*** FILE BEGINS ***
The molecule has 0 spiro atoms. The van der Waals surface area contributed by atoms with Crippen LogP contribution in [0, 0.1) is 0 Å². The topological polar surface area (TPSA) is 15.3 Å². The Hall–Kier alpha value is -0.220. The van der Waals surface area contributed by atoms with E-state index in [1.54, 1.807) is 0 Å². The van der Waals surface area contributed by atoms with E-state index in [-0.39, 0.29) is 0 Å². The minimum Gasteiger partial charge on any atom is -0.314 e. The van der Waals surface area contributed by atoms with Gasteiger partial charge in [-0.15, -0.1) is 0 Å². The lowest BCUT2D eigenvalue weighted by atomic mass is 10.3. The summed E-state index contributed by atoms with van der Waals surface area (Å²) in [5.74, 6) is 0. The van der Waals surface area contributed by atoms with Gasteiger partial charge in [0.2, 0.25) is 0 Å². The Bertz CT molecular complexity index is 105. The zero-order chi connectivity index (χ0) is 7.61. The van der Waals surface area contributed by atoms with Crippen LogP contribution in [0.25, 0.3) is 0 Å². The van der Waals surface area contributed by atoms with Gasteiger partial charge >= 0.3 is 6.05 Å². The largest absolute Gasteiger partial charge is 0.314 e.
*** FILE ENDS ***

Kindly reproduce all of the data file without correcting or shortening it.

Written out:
The molecule has 0 spiro atoms. The van der Waals surface area contributed by atoms with Crippen LogP contribution in [0, 0.1) is 0 Å². The topological polar surface area (TPSA) is 15.3 Å². The Hall–Kier alpha value is -0.220. The van der Waals surface area contributed by atoms with E-state index in [1.54, 1.807) is 0 Å². The van der Waals surface area contributed by atoms with E-state index in [-0.39, 0.29) is 0 Å². The minimum Gasteiger partial charge on any atom is -0.314 e. The van der Waals surface area contributed by atoms with Gasteiger partial charge in [-0.15, -0.1) is 0 Å². The lowest BCUT2D eigenvalue weighted by atomic mass is 10.3. The summed E-state index contributed by atoms with van der Waals surface area (Å²) in [5.74, 6) is 0. The van der Waals surface area contributed by atoms with Gasteiger partial charge in [0.2, 0.25) is 0 Å². The Bertz CT molecular complexity index is 105. The zero-order chi connectivity index (χ0) is 7.61. The van der Waals surface area contributed by atoms with Crippen LogP contribution in [0.25, 0.3) is 0 Å². The van der Waals surface area contributed by atoms with Gasteiger partial charge >= 0.3 is 6.05 Å². The largest absolute Gasteiger partial charge is 0.314 e.